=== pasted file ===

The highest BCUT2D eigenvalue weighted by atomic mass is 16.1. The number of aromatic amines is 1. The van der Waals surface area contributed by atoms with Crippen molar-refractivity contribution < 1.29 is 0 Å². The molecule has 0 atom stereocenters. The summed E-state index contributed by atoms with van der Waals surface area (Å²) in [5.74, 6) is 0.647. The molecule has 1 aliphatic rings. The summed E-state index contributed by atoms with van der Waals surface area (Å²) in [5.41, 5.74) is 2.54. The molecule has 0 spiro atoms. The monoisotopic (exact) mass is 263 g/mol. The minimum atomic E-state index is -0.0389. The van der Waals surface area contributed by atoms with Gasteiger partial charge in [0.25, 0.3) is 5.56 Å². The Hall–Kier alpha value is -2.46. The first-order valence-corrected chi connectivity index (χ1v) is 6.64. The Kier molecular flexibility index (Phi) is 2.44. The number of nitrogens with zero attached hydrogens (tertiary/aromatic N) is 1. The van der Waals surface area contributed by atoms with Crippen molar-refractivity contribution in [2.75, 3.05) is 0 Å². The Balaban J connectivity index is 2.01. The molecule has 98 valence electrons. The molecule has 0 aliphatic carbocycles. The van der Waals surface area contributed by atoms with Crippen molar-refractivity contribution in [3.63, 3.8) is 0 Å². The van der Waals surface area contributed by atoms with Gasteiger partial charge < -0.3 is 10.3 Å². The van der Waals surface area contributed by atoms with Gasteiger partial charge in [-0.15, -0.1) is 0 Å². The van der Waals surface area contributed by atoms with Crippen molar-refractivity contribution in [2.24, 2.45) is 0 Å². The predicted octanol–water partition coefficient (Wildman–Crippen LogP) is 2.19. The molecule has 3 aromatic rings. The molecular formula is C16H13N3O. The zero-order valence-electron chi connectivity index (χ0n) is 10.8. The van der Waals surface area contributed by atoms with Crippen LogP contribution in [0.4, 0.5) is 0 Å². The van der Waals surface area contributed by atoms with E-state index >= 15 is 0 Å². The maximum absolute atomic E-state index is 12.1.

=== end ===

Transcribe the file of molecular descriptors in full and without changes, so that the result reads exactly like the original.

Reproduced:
The highest BCUT2D eigenvalue weighted by atomic mass is 16.1. The number of aromatic amines is 1. The van der Waals surface area contributed by atoms with Crippen molar-refractivity contribution < 1.29 is 0 Å². The molecule has 0 atom stereocenters. The summed E-state index contributed by atoms with van der Waals surface area (Å²) in [5.74, 6) is 0.647. The molecule has 1 aliphatic rings. The summed E-state index contributed by atoms with van der Waals surface area (Å²) in [5.41, 5.74) is 2.54. The molecule has 0 spiro atoms. The monoisotopic (exact) mass is 263 g/mol. The minimum atomic E-state index is -0.0389. The van der Waals surface area contributed by atoms with Gasteiger partial charge in [0.25, 0.3) is 5.56 Å². The Hall–Kier alpha value is -2.46. The first-order valence-corrected chi connectivity index (χ1v) is 6.64. The Kier molecular flexibility index (Phi) is 2.44. The number of nitrogens with zero attached hydrogens (tertiary/aromatic N) is 1. The van der Waals surface area contributed by atoms with Crippen molar-refractivity contribution in [2.75, 3.05) is 0 Å². The Balaban J connectivity index is 2.01. The molecule has 98 valence electrons. The molecule has 0 aliphatic carbocycles. The van der Waals surface area contributed by atoms with Crippen molar-refractivity contribution in [3.63, 3.8) is 0 Å². The van der Waals surface area contributed by atoms with Gasteiger partial charge < -0.3 is 10.3 Å². The van der Waals surface area contributed by atoms with Gasteiger partial charge in [-0.15, -0.1) is 0 Å². The van der Waals surface area contributed by atoms with Crippen molar-refractivity contribution in [2.24, 2.45) is 0 Å². The predicted octanol–water partition coefficient (Wildman–Crippen LogP) is 2.19. The molecule has 3 aromatic rings. The molecular formula is C16H13N3O. The zero-order valence-electron chi connectivity index (χ0n) is 10.8. The van der Waals surface area contributed by atoms with Crippen LogP contribution in [0.4, 0.5) is 0 Å². The van der Waals surface area contributed by atoms with E-state index >= 15 is 0 Å². The maximum absolute atomic E-state index is 12.1.